TQMC has acquired wide Domain Knowledge and Experience. You can FREELY access it here and here

DISCLAIMER: This matter here is a guide only. For authentic and up-to-date information, please contact TQMC.

The DIRECTIVES and STANDARDS listed here may have been subsequently REVISED . You must refer to the CURRENT REVISION and AMENDMENTS if any.

Sunday, May 31, 2009

India's Coal Needs Fuel Overseas Push


Sunday, 31 May 2009
coal23232.jpgFaced with shortages of domestically produced coal, Indian coal producers are looking to buy stakes in overseas miners. India’s state-owned and private coal miners are looking at operations in the US, Canada, Russia, Australia, Indonesia, Kazakhstan and Mozambique.
India’s electric power sector is the main consumer of coal – nearly 70 percent of the country’s electricity is generated from over 80 coal-fired thermal plants.
And with the Indian government’s plans to provide electricity to all of its residents by 2012, the country will need an additional 68.5 gigawatts of baseload power generation capacity, and nearly all of that will be met with coal. 
India’s demand for coal is expected to nearly double over the next two decades, rising from 390 million tons in 2002 to some 760 Mt by 2030. By that date, only China's demand for coal is expected to exceed that of India's.
India’s domestic coal production has increased from nearly 300 Mt in 1997 to nearly 400 Mt in 2005. At the same time, consumption has risen from over 300 Mt in 1997 to over 430 Mt in 2005. The soaring demand has led India to import coal from abroad. From January to March, India imported some 3.7 Mt of South Africa's 15 Mt of thermal coal exports.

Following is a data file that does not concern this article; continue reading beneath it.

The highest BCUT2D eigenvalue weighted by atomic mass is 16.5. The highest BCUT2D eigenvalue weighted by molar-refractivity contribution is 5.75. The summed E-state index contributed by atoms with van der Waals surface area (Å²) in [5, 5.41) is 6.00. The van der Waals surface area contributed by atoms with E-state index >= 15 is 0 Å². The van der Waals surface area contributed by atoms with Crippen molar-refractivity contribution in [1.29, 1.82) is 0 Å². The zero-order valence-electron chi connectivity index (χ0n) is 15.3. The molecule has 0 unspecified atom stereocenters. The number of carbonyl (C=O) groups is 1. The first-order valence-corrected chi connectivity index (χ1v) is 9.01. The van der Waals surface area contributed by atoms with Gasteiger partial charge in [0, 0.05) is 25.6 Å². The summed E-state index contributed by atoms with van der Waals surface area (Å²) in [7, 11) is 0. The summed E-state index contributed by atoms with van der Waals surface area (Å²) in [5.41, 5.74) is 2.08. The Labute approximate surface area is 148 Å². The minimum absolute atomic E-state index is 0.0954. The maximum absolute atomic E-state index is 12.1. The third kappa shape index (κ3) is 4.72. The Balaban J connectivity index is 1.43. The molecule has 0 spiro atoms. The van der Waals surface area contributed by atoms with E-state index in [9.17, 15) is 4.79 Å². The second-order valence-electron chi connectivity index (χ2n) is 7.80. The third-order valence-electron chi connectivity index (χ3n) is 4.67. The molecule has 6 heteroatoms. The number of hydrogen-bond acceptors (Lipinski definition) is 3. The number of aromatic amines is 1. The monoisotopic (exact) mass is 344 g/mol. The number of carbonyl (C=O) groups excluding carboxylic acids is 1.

State-run trading firm Minerals and Metals Trading Corp will import 12.5 Mt of coal this fiscal year for the country’s largest power producer, National Thermal Power Corp (NTPC). NTPC recently set up a subsidiary similar to ONGC Videsh Ltd, the overseas unit of explorer Oil and Natural Gas Corp. Ltd, to look for opportunities, primarily coal prospects, abroad. The company has announced the formation of International Coal Ventures Pvt. Ltd (ICVL) for the purpose in association with Steel Authority of India (SAIL), Coal India Ltd. (CIL), Rashtriya Ispat Nigam Ltd. and National Mineral Development Corporation (NMDC).
NTPC has been looking for sometime to set up a structured approach to its overseas efforts. It is estimated that ICVL will negotiate investments to the tune of $2 billion. Coal is the prime resource that ICVL will target. NTPC has plans to augment its power generation by an additional 22 GW and achieve the target of 50 GW by 2012. NTPC’s projects include 15 GW of coal-fired generation and over 4.5 GW of natural-gas fired power.
NTPC is the second state-owned firm in the power sector, after Power Grid Corp. of India Ltd to look at the option of an overseas subsidiary. The company has tried to source natural gas from Nigeria; it has been interested in power projects in Kazakhstan, as well as in America, Europe, Bangladesh Mozambique and Indonesia.
Meanwhile, government-owned CIL has garnered two exploratory coal mining blocks (A1 and A2) in Mozambique. The A1 may hold 1 billion ton of coal reserves. The prospects of investment are $150-200 million and production will yield assets for 5 years.
New Delhi is also negotiating deals along with NMDC. NMDC’s chairman and managing director, Rana Som, said the company received offers from coal mines in South Africa and Siera Leone.
Meanwhile, Indian manufacturer JSW Steel Ltd is hoping to buy coking coal assets in Australia. The company’s vice-chairman and managing director, Sajjan Jindal, recently said that “prices of coking coal assets have come down significantly and this is the right time to expand.” JSW is also in the end stages of acquisition of a sub-Saharan African thermal coal mine, which has an estimated 200 Mt of reserves and will require up to $100 million of investment. Furthermore, JSW has obtained a mining stake in Chile to exploit magnetite iron ore deposits. 
Another Indian firm, Oswal Chemicals and Fertilizers, has initiated talks with three separate Indonesian coal firms to acquire thermal coal reserves for captive and commercial use. The company has already been offered six thermal coal mines in Indonesia with reserves ranging from 25-260 Mt. The intent is to own three mines with reserves of over 100 Mt.


No comments:

Post a Comment